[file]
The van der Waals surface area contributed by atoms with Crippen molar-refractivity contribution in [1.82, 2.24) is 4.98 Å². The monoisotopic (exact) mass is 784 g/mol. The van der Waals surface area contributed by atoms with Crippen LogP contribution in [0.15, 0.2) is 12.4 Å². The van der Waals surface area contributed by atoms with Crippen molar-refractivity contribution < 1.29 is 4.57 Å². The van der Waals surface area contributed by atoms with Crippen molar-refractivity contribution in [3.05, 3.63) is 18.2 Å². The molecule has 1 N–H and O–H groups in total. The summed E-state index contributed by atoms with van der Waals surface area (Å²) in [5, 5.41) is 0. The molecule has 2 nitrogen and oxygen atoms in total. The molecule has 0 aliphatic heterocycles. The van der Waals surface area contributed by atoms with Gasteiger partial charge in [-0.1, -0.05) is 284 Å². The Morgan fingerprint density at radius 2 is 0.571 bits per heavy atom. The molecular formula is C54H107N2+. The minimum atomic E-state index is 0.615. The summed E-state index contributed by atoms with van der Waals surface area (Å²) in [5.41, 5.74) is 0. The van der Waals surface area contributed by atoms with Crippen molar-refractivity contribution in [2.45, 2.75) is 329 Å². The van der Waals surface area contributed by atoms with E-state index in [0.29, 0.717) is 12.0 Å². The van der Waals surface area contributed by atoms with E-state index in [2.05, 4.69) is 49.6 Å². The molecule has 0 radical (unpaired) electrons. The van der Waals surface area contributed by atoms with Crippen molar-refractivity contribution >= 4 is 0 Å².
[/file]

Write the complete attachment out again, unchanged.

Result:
The van der Waals surface area contributed by atoms with Crippen molar-refractivity contribution in [1.82, 2.24) is 4.98 Å². The monoisotopic (exact) mass is 784 g/mol. The van der Waals surface area contributed by atoms with Crippen LogP contribution in [0.15, 0.2) is 12.4 Å². The van der Waals surface area contributed by atoms with Crippen molar-refractivity contribution < 1.29 is 4.57 Å². The van der Waals surface area contributed by atoms with Crippen molar-refractivity contribution in [3.05, 3.63) is 18.2 Å². The molecule has 1 N–H and O–H groups in total. The summed E-state index contributed by atoms with van der Waals surface area (Å²) in [5, 5.41) is 0. The molecule has 2 nitrogen and oxygen atoms in total. The molecule has 0 aliphatic heterocycles. The van der Waals surface area contributed by atoms with Gasteiger partial charge in [-0.1, -0.05) is 284 Å². The Morgan fingerprint density at radius 2 is 0.571 bits per heavy atom. The molecular formula is C54H107N2+. The minimum atomic E-state index is 0.615. The summed E-state index contributed by atoms with van der Waals surface area (Å²) in [5.41, 5.74) is 0. The van der Waals surface area contributed by atoms with Crippen molar-refractivity contribution in [2.45, 2.75) is 329 Å². The van der Waals surface area contributed by atoms with E-state index in [0.29, 0.717) is 12.0 Å². The van der Waals surface area contributed by atoms with E-state index in [2.05, 4.69) is 49.6 Å². The molecule has 0 radical (unpaired) electrons. The van der Waals surface area contributed by atoms with Crippen molar-refractivity contribution >= 4 is 0 Å².